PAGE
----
There is risk in everything that Goldsworthy does. He takes his fragile work – and it can be as fragile in stone as in ice or twigs – right to the edge of its collapse, a very beautiful balance and a very dramatic edge within the film. The film captures the essential unpredictability of working with rivers and with tides, feels into a sense of liquidity in stone, travels with Goldsworthy underneath the skin of the earth and reveals colour and energy flowing through all things.

Rivers and Tides

Andy Goldsworthy Portfolio


Review at Yorkshire Sculpture Park website

Earth Art Exhibit at Royal Botanical Gardens

If you enjoy Andy Goldsworthy’s work, check out Devon-based environmental artist Linda Gordon: The Art of Place and her blog Opening Spaces

For more amazing environmental art, visit the Green Museum and its blog. This is an online museum. They do not have a physical space filled with a bulky art collection. Instead, as an online museum, their strategy for sharing environmental art reflects their values. They have a very small ecological footprint and can display a wide range of art works from around the globe and include directions so you can visit exhibitions and events first-hand. They are like a traditional museum turned inside out. Instead of visiting one big box filled with art they are many tiny boxes (monitors) encouraging visitors to go out to experience art in the context of their communities and ecosystems.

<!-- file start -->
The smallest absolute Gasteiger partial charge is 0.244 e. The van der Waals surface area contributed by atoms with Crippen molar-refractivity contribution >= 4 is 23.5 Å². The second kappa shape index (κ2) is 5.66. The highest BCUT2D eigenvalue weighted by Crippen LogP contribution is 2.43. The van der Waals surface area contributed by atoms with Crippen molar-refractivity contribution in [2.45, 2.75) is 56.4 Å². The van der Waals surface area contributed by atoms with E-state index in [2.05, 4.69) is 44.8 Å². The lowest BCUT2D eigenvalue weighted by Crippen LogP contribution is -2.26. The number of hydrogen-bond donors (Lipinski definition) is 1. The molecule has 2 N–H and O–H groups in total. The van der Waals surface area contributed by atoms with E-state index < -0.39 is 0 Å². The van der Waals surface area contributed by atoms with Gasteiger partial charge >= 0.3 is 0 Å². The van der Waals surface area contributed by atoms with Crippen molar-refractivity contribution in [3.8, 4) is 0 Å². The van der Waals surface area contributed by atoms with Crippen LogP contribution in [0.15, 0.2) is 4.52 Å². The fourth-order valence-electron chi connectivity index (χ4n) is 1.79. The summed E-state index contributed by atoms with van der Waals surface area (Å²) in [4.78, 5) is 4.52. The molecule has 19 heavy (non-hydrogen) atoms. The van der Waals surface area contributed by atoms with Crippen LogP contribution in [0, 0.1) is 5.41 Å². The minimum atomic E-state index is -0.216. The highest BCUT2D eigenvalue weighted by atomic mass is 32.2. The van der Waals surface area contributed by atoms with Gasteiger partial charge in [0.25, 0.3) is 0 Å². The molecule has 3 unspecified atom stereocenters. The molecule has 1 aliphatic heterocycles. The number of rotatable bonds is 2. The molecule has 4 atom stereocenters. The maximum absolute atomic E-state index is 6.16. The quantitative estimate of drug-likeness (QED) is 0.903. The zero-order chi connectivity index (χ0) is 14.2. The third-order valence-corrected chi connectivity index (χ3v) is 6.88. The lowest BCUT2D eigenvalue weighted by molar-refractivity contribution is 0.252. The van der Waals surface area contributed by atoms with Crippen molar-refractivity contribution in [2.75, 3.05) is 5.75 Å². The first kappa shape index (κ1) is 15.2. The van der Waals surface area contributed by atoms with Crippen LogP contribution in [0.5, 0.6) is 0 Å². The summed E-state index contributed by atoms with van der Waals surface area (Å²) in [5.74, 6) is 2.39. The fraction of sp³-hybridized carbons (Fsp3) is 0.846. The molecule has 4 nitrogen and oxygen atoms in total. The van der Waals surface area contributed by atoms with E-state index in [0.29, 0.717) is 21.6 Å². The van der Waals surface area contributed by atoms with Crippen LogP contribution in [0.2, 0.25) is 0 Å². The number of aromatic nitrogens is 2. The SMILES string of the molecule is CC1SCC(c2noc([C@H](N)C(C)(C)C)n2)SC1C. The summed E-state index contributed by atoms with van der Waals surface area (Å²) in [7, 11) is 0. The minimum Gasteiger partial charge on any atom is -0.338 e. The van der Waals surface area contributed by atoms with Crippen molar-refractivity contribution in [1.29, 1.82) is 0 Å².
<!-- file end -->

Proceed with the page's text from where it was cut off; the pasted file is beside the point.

We shall not cease from exploration
And the end of all our exploring
Will be to arrive where we started
And know the place for the first time.
~~ T.S. Eliot, Four Quartets

Andy Goldsworthy - Leaves


18 responses to “The Environmental Art of Andy Goldsworthy

  1. very perceptive and interesting overview of his work. a great read. thanks,

  2. great art by a great artist

  3. it is great to understand the history of an artist and i am greatfull for the overview of information. but picking out the most controvertial pieces of work was great so you can identify what the ideas of Goldsworthy was.

    cheers red star cafe

  4. quality work ….. espetialy that of ice sculptures,
    and simplisttic contrast in the leaves.

    thanks again

  5. I love the utilization of natural elements.
    Certainly one of my favorite Modern Artists.

  6. i do think that he one amasing person. he work is a mirical in its self. i am studying him for my GCSE and he is in the heat of my work at all times. if was not for him would not have taken GCSE art. he is great! THANKYOU Andy!

  7. rebecca and georgia

    your art is fantasic we love it !!!!!!!!!!!!

  8. Hey Andy,
    We have been learning about you in art at Sittingbourne community college and what we learnt i thought was fntastic! You are a great artist!
    Talk to you soon,
    From Nia Jacobs x

  9. Pingback: Organic Art (literally) « Innovate!

  10. Andy you are superb and I like the way you make stuff with your hands just like that. One day I want to do something like that!!! You are a wonderful artist.I love your work

  11. I really want to know what’s the meaning of his artworks

  12. I love the art (so pure) and am doing a project for art GCSE on natural forms, cant seem to find the names of any of the pieces? are there names for them if so what are they?

  13. He has very good art work now i feel like doing it myself

  14. Pingback: Leaves | Bethany Hyde

  15. hi
    im studying andy for part of my art GCSE and i think his work is really clever and creative ,its very inspiring but i would love to know more about WHY he uses only natural materials and shapes like circles he has alot of pieces with circles and spirals is there a reason for this.

  16. Pingback: Leaves | Bethany Hyde: Art

  17. Pingback: River of Leaves | Bethany Hyde: Art